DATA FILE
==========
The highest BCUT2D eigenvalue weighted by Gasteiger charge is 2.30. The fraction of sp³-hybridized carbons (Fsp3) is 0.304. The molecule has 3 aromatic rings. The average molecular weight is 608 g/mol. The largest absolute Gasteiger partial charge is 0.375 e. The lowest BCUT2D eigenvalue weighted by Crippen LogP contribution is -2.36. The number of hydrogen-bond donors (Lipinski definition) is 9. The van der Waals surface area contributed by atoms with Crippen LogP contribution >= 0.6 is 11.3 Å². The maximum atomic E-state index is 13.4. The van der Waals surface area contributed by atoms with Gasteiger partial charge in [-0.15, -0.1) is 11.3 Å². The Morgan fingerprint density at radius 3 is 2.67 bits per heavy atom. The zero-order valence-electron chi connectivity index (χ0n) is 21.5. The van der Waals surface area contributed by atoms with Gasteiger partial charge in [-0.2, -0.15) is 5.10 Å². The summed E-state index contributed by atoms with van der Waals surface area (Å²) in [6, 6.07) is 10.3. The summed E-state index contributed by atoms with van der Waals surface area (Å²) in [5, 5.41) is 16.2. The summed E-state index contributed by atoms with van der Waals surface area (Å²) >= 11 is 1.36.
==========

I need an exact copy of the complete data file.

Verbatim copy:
The highest BCUT2D eigenvalue weighted by Gasteiger charge is 2.30. The fraction of sp³-hybridized carbons (Fsp3) is 0.304. The molecule has 3 aromatic rings. The average molecular weight is 608 g/mol. The largest absolute Gasteiger partial charge is 0.375 e. The lowest BCUT2D eigenvalue weighted by Crippen LogP contribution is -2.36. The number of hydrogen-bond donors (Lipinski definition) is 9. The van der Waals surface area contributed by atoms with Crippen LogP contribution >= 0.6 is 11.3 Å². The maximum atomic E-state index is 13.4. The van der Waals surface area contributed by atoms with Gasteiger partial charge in [-0.15, -0.1) is 11.3 Å². The Morgan fingerprint density at radius 3 is 2.67 bits per heavy atom. The zero-order valence-electron chi connectivity index (χ0n) is 21.5. The van der Waals surface area contributed by atoms with Gasteiger partial charge in [-0.2, -0.15) is 5.10 Å². The summed E-state index contributed by atoms with van der Waals surface area (Å²) in [6, 6.07) is 10.3. The summed E-state index contributed by atoms with van der Waals surface area (Å²) in [5, 5.41) is 16.2. The summed E-state index contributed by atoms with van der Waals surface area (Å²) >= 11 is 1.36.